Inflation in Pakistan to cross historic limits even above 15% in comings months: report

Inflation in Pakistan to cross historic limits even above 15% in comings months: report

*The newspapers and talking heads on TV are at it again. The 'Awaam' will face a wave of inflation link as global commodity prices drive the cost of living to unbearably high levels. Most CPI models show inflation spiking to 15%+ over the next few months and possibly higher as the subsidies on petrol and electricity are reversed.*

The political ramifications of this are evident from the hesitancy on show by the government. The previous administration had deployed poison pills (aforementioned subsidies) in the face of a hostile takeover and will hammer the government with a very compelling narrative on spiraling inflation over the coming months.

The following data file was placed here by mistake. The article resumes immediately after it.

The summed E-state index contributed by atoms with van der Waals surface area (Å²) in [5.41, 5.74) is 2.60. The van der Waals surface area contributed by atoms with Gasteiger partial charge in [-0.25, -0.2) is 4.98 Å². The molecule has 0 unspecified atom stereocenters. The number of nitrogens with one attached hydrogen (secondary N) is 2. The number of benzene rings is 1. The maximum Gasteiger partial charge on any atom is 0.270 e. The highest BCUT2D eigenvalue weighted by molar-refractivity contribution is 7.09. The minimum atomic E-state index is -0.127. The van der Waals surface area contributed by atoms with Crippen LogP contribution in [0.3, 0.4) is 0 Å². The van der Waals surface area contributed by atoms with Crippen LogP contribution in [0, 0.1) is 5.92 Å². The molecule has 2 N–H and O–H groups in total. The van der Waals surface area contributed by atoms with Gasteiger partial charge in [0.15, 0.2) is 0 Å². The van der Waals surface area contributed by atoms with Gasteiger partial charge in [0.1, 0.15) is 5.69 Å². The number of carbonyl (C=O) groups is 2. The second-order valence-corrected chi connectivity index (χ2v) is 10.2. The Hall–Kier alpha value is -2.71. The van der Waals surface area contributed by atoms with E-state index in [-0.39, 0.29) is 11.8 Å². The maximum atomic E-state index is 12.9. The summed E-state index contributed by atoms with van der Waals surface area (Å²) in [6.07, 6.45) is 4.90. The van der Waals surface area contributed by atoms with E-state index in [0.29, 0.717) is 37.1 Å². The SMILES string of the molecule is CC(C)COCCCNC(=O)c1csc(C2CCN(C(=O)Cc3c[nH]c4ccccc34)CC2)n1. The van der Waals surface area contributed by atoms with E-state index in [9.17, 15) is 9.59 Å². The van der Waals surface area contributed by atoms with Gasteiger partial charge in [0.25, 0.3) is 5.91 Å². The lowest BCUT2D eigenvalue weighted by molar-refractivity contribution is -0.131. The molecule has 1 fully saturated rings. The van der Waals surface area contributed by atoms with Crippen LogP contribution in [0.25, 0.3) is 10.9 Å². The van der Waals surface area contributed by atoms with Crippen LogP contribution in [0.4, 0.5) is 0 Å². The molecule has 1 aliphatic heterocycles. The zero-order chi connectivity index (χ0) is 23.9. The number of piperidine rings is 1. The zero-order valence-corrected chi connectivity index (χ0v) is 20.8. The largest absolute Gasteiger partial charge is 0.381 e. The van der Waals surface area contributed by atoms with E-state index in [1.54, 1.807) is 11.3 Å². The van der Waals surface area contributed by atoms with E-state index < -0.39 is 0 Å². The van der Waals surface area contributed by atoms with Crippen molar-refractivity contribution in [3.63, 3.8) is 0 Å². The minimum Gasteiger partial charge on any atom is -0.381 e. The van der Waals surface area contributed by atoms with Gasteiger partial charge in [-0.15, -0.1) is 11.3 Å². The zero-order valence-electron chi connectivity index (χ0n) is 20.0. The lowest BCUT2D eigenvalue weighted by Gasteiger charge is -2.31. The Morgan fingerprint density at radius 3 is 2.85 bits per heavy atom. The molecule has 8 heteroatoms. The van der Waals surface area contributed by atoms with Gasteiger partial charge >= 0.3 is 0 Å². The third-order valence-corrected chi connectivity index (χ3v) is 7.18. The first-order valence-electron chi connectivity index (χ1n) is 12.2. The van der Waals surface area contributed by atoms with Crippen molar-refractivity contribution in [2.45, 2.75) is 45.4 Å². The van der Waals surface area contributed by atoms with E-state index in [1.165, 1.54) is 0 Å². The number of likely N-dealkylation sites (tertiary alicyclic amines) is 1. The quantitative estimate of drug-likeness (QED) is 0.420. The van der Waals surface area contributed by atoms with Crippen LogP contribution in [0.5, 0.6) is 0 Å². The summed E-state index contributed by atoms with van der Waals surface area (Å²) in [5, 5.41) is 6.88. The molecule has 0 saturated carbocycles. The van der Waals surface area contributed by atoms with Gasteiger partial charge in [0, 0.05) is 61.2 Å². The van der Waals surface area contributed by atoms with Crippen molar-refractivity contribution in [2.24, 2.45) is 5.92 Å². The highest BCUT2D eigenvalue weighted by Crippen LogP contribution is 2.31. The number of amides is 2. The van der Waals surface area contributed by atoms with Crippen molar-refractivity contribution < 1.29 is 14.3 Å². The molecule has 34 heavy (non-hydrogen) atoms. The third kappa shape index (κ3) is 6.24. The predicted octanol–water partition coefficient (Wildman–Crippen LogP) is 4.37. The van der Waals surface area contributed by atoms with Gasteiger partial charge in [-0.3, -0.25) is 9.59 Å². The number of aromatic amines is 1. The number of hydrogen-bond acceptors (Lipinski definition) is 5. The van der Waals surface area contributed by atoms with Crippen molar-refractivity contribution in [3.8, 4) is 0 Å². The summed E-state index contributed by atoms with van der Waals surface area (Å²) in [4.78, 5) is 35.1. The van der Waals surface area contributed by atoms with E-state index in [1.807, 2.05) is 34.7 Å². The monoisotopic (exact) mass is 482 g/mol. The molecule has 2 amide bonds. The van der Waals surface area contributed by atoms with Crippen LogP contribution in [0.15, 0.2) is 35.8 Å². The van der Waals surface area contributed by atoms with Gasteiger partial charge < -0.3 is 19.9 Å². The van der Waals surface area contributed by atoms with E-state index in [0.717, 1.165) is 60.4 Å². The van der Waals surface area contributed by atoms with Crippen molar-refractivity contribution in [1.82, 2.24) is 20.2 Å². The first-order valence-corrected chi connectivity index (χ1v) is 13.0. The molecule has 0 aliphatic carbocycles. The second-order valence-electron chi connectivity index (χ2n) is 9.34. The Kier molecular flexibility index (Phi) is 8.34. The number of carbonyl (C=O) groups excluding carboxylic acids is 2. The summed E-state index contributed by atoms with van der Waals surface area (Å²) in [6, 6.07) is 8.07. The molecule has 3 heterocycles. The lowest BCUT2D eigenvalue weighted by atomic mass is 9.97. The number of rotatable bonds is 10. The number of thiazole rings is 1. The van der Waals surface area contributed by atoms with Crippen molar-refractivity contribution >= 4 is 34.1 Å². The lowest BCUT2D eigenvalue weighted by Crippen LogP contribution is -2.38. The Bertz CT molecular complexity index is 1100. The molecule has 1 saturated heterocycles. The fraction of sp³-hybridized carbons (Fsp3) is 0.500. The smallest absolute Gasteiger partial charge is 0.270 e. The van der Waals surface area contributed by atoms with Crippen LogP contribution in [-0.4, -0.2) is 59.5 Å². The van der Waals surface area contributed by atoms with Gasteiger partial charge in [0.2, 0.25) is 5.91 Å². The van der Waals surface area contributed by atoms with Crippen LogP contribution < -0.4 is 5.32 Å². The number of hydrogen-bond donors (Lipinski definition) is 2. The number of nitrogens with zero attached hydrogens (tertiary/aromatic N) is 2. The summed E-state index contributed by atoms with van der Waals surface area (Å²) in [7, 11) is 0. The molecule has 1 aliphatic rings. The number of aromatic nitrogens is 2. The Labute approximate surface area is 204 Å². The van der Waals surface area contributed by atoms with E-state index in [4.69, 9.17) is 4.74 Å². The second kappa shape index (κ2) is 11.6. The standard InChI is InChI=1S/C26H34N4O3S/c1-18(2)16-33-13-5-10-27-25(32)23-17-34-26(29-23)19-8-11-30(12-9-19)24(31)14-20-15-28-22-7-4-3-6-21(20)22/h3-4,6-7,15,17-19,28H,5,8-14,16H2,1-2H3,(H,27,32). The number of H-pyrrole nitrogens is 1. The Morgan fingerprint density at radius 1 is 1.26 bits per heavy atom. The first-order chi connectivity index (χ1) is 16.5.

It is unfortunate that economic decision making is so often hostage to political factors and the ramifications of it are becoming increasingly dire with each cycle.

Do stock markets succumb to inflationary pressure? What sort of returns are generated by equities in such an environment? For this we will take a look at the historical record stretching back over the last ~15 years.

First some context — since 2009, we have 153 monthly CPI readings both year on year (YoY) and month on month (MoM). That’s a fairly robust sample size to draw some conclusions on how the KSE 100 reacts to high inflation readings. For accuracy, we have measured the monthly index return the following month i.e. on a T+1 basis to the CPI announcement.

Interestingly, monthly equity returns do not seem to show any inverse relationship to YoY inflation. Average KSE-100 returns are positive during double digit CPI readings (+1.4%) while positive months outnumber negative ones by more than 2:1.

However, markets are more sensitive to MoM CPI numbers but only at the extreme end (2.0%+ MoM increase) of which we have just a few data points (10 instances in total). In such cases average returns turn negative (-0.69%) while positive months drop to 40% of the sample size.